A new US study has revealed some bad news for those in pursuit of beauty’s Holy Grail – facial symmetry.
According to the study by Dr Helena Taylor and colleagues from Mount Auburn Hospital in Massachusetts, asymmetry between the two sides of the face increases at a steady rate of appoximately 0.06mm each decade.
The amount might seem small but, according to Dr Taylor, it is a “significant increase over time” as facial symmetry is commonly regarded as a key component of human attractiveness.
Published in the latest issue of the Plastic and Reconstructive Surgery journal, the study also found that the changes were more significant in the lower two-thirds of the face.
During the study, researchers used three-dimensional photogrammetry to scan the faces of 191 volunteers ranging in age from four months to 88 years.
They then calculated the “root mean square deviation” (RMSD) to quantify the degree of asymmetry between the two sides of each face.
They found that the RMSD of facial symmetry clustered between 0.4 and 1.3 mm ‒ the RMSD of the upper facial third ranged from 0.2-1.2 mm, the RMSD of the middle facial third ranged from 0.2-1.4 mm and the RMSD of the lower facial third ranged from 00.2 -1.2mm.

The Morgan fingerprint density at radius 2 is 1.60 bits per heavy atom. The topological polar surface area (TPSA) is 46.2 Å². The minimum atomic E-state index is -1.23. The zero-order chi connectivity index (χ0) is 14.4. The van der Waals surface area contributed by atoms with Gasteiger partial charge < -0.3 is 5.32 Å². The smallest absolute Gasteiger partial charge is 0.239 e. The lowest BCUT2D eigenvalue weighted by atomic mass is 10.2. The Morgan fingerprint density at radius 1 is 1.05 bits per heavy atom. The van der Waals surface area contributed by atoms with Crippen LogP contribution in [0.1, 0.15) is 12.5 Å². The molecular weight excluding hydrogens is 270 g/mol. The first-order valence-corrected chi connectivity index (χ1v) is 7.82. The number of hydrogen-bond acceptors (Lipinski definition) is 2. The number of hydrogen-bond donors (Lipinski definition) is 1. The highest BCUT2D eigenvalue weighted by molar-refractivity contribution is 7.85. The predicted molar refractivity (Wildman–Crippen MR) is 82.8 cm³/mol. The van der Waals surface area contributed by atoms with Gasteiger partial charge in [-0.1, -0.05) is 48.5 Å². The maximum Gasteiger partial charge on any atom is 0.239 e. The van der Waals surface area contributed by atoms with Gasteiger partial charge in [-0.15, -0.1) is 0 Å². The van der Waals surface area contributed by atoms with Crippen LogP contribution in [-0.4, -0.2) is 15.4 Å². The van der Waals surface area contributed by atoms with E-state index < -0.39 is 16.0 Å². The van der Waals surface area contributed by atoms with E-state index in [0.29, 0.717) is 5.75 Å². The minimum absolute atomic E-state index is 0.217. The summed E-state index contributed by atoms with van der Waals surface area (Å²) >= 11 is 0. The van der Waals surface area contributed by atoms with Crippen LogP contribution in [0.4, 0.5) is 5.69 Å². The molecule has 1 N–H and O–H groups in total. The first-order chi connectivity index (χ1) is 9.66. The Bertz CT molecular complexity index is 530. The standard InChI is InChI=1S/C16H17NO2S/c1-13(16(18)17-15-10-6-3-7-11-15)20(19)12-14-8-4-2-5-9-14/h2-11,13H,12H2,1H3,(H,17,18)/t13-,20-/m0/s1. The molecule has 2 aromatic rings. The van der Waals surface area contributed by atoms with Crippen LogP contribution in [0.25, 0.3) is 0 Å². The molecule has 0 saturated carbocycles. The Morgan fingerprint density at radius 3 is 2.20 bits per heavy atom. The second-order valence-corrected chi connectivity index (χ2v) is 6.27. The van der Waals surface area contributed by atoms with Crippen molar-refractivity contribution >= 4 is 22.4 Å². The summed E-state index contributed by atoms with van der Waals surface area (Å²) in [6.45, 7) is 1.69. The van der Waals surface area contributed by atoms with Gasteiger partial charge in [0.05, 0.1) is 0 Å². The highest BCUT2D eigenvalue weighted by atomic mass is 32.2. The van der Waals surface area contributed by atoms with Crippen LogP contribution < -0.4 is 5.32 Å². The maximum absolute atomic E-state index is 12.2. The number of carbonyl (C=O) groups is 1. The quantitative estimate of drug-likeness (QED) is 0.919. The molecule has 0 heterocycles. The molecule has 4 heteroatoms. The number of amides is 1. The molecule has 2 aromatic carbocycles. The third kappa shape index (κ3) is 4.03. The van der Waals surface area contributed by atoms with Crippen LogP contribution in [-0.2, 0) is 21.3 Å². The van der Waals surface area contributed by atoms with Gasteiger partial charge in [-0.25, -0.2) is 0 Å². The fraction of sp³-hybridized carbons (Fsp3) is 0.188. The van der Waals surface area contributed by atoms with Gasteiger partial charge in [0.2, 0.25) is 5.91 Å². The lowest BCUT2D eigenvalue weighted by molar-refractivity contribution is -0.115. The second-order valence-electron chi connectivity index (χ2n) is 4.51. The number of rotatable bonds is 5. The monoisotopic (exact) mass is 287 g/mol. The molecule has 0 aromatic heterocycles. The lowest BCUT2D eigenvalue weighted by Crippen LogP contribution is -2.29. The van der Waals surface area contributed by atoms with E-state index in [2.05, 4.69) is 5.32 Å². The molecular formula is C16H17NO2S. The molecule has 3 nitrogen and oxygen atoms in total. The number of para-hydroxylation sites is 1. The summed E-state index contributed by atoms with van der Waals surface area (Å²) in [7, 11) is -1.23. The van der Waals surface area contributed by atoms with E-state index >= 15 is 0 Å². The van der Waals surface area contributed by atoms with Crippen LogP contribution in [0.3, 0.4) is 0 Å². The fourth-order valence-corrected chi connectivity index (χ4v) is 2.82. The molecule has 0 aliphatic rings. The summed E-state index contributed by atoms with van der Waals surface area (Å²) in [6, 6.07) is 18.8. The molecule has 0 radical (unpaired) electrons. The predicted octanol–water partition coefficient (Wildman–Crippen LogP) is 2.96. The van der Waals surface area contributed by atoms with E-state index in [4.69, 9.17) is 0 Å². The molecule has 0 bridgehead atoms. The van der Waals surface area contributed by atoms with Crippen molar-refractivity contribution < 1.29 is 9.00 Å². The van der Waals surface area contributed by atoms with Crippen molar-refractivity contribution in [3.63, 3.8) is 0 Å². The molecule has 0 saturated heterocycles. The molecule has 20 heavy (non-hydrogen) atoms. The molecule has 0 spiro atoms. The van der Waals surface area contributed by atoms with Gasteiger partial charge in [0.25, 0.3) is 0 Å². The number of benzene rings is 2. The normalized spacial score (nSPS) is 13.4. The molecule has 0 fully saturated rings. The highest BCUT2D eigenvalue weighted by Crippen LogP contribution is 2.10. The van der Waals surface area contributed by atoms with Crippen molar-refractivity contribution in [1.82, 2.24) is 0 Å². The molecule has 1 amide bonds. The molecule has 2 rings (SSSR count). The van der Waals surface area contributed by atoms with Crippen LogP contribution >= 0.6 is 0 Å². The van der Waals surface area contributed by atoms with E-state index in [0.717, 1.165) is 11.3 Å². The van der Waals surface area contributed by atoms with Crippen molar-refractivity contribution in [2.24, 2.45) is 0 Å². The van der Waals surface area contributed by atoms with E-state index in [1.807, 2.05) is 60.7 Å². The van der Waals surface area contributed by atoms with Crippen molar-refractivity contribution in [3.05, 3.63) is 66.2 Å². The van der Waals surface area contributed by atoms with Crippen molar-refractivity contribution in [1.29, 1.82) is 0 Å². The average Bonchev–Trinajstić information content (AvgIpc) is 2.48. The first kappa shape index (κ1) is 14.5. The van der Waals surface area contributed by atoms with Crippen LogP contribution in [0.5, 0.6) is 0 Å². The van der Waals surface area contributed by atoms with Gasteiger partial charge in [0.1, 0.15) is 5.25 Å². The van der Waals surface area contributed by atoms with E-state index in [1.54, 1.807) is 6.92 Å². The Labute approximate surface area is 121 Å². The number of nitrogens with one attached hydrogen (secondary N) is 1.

Despite finding “a highly significant positive correlation between increasing age and facial asymmetry,” Dr Taylor said the causes were not so easily identifiable but “may include asymmetric skeletal remodeling along with differential deflation and descent of the soft tissues”.
“Although facial symmetry is thought to reflect genetic and molecular development, it may be perturbed by environmental factors, nutrition, illness, and behaviour (eg, facial habits causing unilateral skeletal and muscular development),” she said.
“Some degree of facial asymmetry is attractive and inherent in any face, but in excess, it is unnatural and unattractive and correlates with a decline in well-being.”
The researchers concluded that “the observed correlation between increasing facial asymmetry and age can be useful as a guide in plastic surgery to produce age-matched features”.